The hydrostatic pressure built up in the circulatory systems of many invertebrates is used for a range of whole-body and individual-organ movement. Circulatory system. Article Introduction Main how to size pictures for a locket of circulatory systems General features of circulation Body fluids Fluid compartments Invertebrate circulatory systems Basic physicochemical considerations Animals without independent vascular systems Vascular systems Blood Hearts Acoelomates and pseudocoelomates Coelomates Annelida Echiura Mollusca Brachiopoda Arthropoda Echinodermata Hemichordata Chordata The vertebrate circulatory system The basic vertebrate pattern The plan The heart The blood vessels Evolutionary trends Circulation in what is the deadline for filing individual income tax returns Circulation in jawed vertebrates Modifications among the vertebrate classes Fishes Amphibians Reptiles Birds Mammals Embryonic development of the circulatory system Biodynamics of vertebrate circulation Blood pressure and blood flow Electrical activity Control of heartbeat and circulation Show more.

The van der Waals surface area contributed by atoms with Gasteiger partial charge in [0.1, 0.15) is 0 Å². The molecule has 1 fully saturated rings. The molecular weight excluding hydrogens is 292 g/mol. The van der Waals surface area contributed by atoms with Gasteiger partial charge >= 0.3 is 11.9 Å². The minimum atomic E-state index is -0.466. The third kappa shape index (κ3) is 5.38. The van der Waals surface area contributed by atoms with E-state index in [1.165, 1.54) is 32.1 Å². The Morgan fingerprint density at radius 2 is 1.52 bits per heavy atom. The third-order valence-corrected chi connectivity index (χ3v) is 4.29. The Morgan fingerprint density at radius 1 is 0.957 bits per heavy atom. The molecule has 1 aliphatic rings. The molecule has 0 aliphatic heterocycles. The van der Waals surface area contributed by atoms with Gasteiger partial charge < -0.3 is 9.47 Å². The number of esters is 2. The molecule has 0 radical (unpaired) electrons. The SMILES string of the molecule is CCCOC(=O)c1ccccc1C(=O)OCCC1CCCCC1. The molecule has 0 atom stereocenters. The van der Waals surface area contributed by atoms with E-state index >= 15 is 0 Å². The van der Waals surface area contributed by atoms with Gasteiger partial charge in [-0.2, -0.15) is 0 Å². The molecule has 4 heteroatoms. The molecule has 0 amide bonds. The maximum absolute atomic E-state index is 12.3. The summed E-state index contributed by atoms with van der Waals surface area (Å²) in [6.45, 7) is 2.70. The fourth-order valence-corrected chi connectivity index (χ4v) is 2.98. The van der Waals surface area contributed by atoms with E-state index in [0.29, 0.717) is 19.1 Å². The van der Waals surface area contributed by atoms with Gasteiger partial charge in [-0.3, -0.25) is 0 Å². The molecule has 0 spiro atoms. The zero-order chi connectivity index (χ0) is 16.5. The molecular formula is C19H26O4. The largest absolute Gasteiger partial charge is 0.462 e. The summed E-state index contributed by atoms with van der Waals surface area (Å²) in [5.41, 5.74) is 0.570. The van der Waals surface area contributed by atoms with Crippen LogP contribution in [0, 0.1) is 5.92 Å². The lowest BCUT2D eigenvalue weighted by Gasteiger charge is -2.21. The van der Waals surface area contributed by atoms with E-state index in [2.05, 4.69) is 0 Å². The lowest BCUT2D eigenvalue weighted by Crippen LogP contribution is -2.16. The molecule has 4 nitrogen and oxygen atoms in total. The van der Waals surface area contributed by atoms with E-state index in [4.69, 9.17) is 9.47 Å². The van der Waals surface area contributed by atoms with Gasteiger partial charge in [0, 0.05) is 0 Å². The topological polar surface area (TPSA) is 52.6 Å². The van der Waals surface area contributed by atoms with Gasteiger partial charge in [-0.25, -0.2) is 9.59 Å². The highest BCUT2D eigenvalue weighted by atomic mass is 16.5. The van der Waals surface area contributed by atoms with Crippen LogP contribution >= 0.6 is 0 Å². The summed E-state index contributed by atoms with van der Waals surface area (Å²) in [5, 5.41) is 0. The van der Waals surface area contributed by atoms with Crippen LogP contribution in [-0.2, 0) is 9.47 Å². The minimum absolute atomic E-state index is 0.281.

Videos Images. Additional Info. Print print Print. Table Of Contents. While every effort has been made to follow citation style rules, there may be some discrepancies. Please refer to the appropriate style manual or other sources if you have any questions. Facebook Twitter. Give Feedback External Websites. Let us know if you have suggestions to improve this article requires login.

    External Websites. Articles from Britannica Encyclopedias for elementary and high school students. Author of Looking at Vertebrates. See Article History. Parts of the human circulatory system that highlight arterial supply and venous drainage of the organs. Get a Britannica Premium subscription and gain access to exclusive content. Subscribe Now. What type of organism has the simplest level of organization how the heart and blood vessels, helps in the circulation of blood throughout the body.

    The heart and blood vessels constitute the cardiovascular system, which circulates blood throughout the body. Load Next Page.

    General features of circulation